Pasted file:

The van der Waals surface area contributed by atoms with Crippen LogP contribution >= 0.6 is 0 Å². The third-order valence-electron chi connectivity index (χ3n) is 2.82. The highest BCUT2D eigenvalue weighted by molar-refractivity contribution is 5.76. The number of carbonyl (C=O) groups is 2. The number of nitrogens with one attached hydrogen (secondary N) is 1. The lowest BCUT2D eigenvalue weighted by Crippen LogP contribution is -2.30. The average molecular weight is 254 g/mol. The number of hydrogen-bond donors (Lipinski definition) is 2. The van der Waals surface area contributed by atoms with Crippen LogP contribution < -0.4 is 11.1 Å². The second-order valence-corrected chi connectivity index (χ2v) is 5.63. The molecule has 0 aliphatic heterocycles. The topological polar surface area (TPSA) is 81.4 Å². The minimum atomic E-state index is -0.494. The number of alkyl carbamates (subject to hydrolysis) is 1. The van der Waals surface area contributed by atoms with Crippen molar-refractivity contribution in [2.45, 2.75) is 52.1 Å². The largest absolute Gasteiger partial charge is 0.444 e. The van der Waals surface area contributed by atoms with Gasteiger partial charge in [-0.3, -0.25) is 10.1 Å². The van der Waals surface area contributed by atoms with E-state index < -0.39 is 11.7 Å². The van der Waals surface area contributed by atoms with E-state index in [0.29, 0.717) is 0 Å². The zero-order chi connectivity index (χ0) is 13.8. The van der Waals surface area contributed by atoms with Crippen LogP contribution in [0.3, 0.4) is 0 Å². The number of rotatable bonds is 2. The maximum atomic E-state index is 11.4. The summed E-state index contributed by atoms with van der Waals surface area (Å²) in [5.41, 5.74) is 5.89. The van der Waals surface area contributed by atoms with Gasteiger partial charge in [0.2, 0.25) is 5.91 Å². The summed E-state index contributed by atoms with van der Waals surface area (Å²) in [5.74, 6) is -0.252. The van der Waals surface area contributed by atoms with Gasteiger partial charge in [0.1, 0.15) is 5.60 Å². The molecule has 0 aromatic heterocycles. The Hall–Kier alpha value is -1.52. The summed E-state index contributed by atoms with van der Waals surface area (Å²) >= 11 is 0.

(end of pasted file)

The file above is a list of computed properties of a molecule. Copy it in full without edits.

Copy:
The van der Waals surface area contributed by atoms with Crippen LogP contribution >= 0.6 is 0 Å². The third-order valence-electron chi connectivity index (χ3n) is 2.82. The highest BCUT2D eigenvalue weighted by molar-refractivity contribution is 5.76. The number of carbonyl (C=O) groups is 2. The number of nitrogens with one attached hydrogen (secondary N) is 1. The lowest BCUT2D eigenvalue weighted by Crippen LogP contribution is -2.30. The average molecular weight is 254 g/mol. The number of hydrogen-bond donors (Lipinski definition) is 2. The van der Waals surface area contributed by atoms with Crippen LogP contribution < -0.4 is 11.1 Å². The second-order valence-corrected chi connectivity index (χ2v) is 5.63. The molecule has 0 aliphatic heterocycles. The topological polar surface area (TPSA) is 81.4 Å². The minimum atomic E-state index is -0.494. The number of alkyl carbamates (subject to hydrolysis) is 1. The van der Waals surface area contributed by atoms with Crippen molar-refractivity contribution in [2.45, 2.75) is 52.1 Å². The largest absolute Gasteiger partial charge is 0.444 e. The van der Waals surface area contributed by atoms with Gasteiger partial charge in [-0.3, -0.25) is 10.1 Å². The van der Waals surface area contributed by atoms with E-state index < -0.39 is 11.7 Å². The van der Waals surface area contributed by atoms with E-state index in [0.29, 0.717) is 0 Å². The zero-order chi connectivity index (χ0) is 13.8. The van der Waals surface area contributed by atoms with Crippen LogP contribution in [0.3, 0.4) is 0 Å². The number of rotatable bonds is 2. The maximum atomic E-state index is 11.4. The summed E-state index contributed by atoms with van der Waals surface area (Å²) in [5.41, 5.74) is 5.89. The van der Waals surface area contributed by atoms with Gasteiger partial charge in [0.2, 0.25) is 5.91 Å². The summed E-state index contributed by atoms with van der Waals surface area (Å²) in [5.74, 6) is -0.252. The van der Waals surface area contributed by atoms with Gasteiger partial charge in [0.1, 0.15) is 5.60 Å². The molecule has 0 aromatic heterocycles. The Hall–Kier alpha value is -1.52. The summed E-state index contributed by atoms with van der Waals surface area (Å²) >= 11 is 0.